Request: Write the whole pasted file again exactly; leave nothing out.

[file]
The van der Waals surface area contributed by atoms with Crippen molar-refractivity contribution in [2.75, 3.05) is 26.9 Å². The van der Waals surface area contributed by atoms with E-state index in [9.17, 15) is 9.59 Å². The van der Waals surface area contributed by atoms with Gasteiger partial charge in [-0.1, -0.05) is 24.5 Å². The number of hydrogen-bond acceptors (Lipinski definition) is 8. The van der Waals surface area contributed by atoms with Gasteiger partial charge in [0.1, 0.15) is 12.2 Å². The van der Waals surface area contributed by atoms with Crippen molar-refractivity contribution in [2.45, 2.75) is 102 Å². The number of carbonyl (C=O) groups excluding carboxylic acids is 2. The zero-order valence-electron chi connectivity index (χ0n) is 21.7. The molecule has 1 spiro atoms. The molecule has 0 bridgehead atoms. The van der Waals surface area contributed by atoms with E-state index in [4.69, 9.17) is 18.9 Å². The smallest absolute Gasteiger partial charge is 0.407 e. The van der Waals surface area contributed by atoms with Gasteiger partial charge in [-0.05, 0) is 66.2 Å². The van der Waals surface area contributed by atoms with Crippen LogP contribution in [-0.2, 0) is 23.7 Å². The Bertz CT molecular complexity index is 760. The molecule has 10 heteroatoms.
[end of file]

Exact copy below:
The van der Waals surface area contributed by atoms with Crippen molar-refractivity contribution in [2.75, 3.05) is 26.9 Å². The van der Waals surface area contributed by atoms with E-state index in [9.17, 15) is 9.59 Å². The van der Waals surface area contributed by atoms with Gasteiger partial charge in [-0.1, -0.05) is 24.5 Å². The number of hydrogen-bond acceptors (Lipinski definition) is 8. The van der Waals surface area contributed by atoms with Gasteiger partial charge in [0.1, 0.15) is 12.2 Å². The van der Waals surface area contributed by atoms with Crippen molar-refractivity contribution in [2.45, 2.75) is 102 Å². The number of carbonyl (C=O) groups excluding carboxylic acids is 2. The zero-order valence-electron chi connectivity index (χ0n) is 21.7. The molecule has 1 spiro atoms. The molecule has 0 bridgehead atoms. The van der Waals surface area contributed by atoms with E-state index in [4.69, 9.17) is 18.9 Å². The smallest absolute Gasteiger partial charge is 0.407 e. The van der Waals surface area contributed by atoms with Gasteiger partial charge in [-0.05, 0) is 66.2 Å². The van der Waals surface area contributed by atoms with Crippen LogP contribution in [-0.2, 0) is 23.7 Å². The Bertz CT molecular complexity index is 760. The molecule has 10 heteroatoms.